Northern Territory Clothing

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"Northern Territory Clothing" Yahoo Answers

Chosen Answer by Elizabeth

Where in the Northern Territory were you planning on going? It makes a big difference. Tropical North Australia's Northern Territory has two very distinctive climate zones. The first is the Territory's tropical north, which includes the Darwin, Kakadu and Katherine regions. This northern region starts and ends the year with tropical rains that brings the landscape to life. Towards mid-year, the humidity levels drop and the days are warm and sunny and nights are cool. May - Sept Min average temperature - 21C (69F) Max average temperature - 31C (88F) Central Australia The second zone is Central Australia, which includes the Alice Springs, Tennant Creek and Uluru (Ayers Rock) regions. This central region is semi-arid and experiences Australia's four typical seasons: summer, autumn, winter and spring. The tropical rains generally do not extend this far south, and as it's a desert environment, nights can be surprisingly cold during winter. Jun - Aug Min average temperature - 3C (37F) Max average temperature - 20C (68F) Clothing In the tropical areas like Darwin, Kakadu and Katherine, the weather is always warm, so lightweight summer clothing like shorts, t-shirts and sandals are worn year-round. Sturdy shoes and long-sleeved shirts and trousers should be packed for time in the sun or in the bush. It can be cold during winter and at night-time in the Central Australian regions of Alice Springs, Tennant Creek and Uluru, so warmer clothing like jumpers and long pants is required. Travelling in the bush is more comfortable in jeans or similar practical clothing and strong shoes.

Chosen Answer by MystChic99

Well it depends.. Generally the more of you that you can cover up with clothing the better. Any exposed part of you should be covered in sunscreen. Don't forget a wide brimmed hat and sunglasses. You'll need to re-apply your sunscreen throughout the day and remember to keep your fluids up.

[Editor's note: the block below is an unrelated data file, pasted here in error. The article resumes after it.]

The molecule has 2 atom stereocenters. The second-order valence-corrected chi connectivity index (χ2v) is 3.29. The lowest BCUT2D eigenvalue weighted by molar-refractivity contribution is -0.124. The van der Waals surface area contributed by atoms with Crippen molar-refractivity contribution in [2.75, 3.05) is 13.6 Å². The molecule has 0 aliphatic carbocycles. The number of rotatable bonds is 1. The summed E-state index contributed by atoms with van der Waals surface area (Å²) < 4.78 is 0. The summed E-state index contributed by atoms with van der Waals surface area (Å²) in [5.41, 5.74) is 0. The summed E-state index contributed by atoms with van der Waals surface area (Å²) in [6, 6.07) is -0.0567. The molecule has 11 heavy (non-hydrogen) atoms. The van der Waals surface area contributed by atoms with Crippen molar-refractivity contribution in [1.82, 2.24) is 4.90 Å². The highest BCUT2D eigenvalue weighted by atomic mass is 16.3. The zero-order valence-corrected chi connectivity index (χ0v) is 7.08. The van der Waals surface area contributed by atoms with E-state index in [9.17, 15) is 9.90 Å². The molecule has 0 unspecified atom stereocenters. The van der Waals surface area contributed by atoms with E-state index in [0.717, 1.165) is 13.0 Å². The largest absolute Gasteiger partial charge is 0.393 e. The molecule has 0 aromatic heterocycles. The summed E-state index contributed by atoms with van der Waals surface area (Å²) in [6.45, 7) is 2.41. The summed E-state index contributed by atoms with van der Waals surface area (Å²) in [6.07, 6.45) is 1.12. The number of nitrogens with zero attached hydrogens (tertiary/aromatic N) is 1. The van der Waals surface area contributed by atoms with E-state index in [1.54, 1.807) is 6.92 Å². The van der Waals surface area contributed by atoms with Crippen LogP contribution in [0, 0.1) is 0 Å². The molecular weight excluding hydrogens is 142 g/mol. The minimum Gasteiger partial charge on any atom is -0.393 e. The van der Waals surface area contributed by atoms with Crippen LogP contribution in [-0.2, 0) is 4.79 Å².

Chosen Answer by Leafer

Well..I live right next door (like 20 minutes drive) to Northern Maine in Canada-and I have several friends and relatives that live in Maine and hunt moose there and I hunt moose here where I live myself..firstly I wouldn't even consider taking a 30-30 on a moose hunt.Moose are much more thick-skinned and more heavy-boned than deer the fact they can be 500% bigger.I would say a .308 Winchester with 180 grain bullets is the BARE MINIMUM for moose in this part of the world.Much of the territory that's prime moose habitat in northern Maine will be areas that were clear cut about 3-4 years ago(thats about the age the hardwood vegetation starts to sprout back up and makes good browsing (eating) for the moose.This can afford the chance of some rather long shots-300 yards or more.A rifle more in the 300 Winchester Magnum class would be better for these shots..or a 30/06 (again a bare minimum for that type of shot) As far as clothing- frankly, moose have rather poor eyesight-(but they do have a keen sense of smell and very good hearing).Maine has different rules regarding hunter orange depending on when/where you moose hunt.In the northern zones for the most part the law is you have to wear at least one article of solid hunter orange this can be a hat..or coat..or vest.(.and it has to be "solid"-not "blaze camo"...they are pretty strict about it there from what I'm told).Otherwise be sure and prepare for the elements-if you have the "early season" tag (late September -early October) note that the temperature up in these parts can fall below 20 degrees F in the pre-dawn hours around that time-or it can get up to around 70 in the daytime.Snow isn't unheard of that time of year either-especially in the Allagash area.